I’m here to tell you that you are not a terrible mother for occasionally putting yourself first. Having a self-care routine does not make you selfish. Recognising when you’re beginning to run on empty before you reach crisis point and doing something to redress the balance is how you are looking after your family. The saying goes that you can’t pour from an empty cup.
Likewise we can’t care for others and neglect ourselves. By taking time to look after yourself, you will improve not only your health but also the happiness of your family.
I am the only one who feels this way
Over the years I’ve learned that mental illness tells lies. Lots of lies. The most pervasive of these is that you are alone, that you are the only person not enjoying motherhood, the only person feeling this way and that you should be ashamed. You are not alone. I’ll say that again. YOU ARE NOT ALONE.
Right now it is estimated that half of all new parents are experiencing some form of mental health difficulty ranging from mild anxiety to psychosis and everything in between. Whether you’re having intrusive thoughts or can’t get out of bed. Whether you secretly hate being a parent or whether your completely overwhelmed by it all. Someone, somewhere is feeling the way you do. Find those people.
Look for support groups, helplines, friends who have been through something similar. Find someone you can trust and use your voice to say how you are feeling and you will soon realise that there is a global club of us, all struggling, all fighting for better and most importantly, all supporting each other.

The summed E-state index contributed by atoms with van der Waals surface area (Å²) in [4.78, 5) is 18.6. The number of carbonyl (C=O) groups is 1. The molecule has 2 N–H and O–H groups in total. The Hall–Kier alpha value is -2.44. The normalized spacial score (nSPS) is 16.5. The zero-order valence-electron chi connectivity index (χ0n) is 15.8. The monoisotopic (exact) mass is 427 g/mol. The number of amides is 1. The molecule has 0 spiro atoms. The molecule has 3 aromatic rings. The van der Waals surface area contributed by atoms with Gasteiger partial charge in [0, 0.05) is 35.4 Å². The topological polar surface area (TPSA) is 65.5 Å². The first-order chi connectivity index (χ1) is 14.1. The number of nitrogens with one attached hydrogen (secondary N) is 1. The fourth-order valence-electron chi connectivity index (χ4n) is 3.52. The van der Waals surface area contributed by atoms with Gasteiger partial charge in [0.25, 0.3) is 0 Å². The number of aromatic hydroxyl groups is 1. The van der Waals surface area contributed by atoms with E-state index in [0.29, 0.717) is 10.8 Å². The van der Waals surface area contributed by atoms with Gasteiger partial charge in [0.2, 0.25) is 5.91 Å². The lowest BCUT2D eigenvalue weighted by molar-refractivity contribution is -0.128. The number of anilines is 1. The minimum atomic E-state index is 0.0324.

Talk, talk and talk some more until you find a way out of it and use your voice to say how you are feeling and you will soon realise that there is a global club of us, all struggling, all fighting for better and most importantly, all supporting each other. Talk, talk and talk some more until you find a way out of it.
Life will always be this way
Motherhood is hard. It’s so damn hard. Even without any additional struggles, raising little human people is the most difficult, exhausting and yet rewarding thing you will ever do. Those early years feel like being spun in a washing machine that feels like it will never stop. If you’re struggling with mental illness on top of that, it can feel completely and utterly earth-shattering. It won’t always feel this way.
With the right tools and the right support, perinatal mental illness is 100% treatable and while I can’t guarantee that there won’t be days where you want to pull your hair out, those will just be the standard days that every parent has. Right now you might feel completely stuck in the mire of depression or anxiety but there is a way out of it. Just keep fighting for it because guess what mama? Your kids deserve it. Your family deserves it but most importantly of all YOU DESERVE IT.
To read more about Michelle’s experiences with pre- and postnatal mental illness as well a self-help guide for anyone who is struggling, you can buy her new book “Pangs: Surviving Motherhood and Mental Illness” from Amazon.
Michelle is a mum of three children. She also runs an online perinatal mental health peer support group and a resource site for parents and health professionals seeking further information: www.wearepangs.com.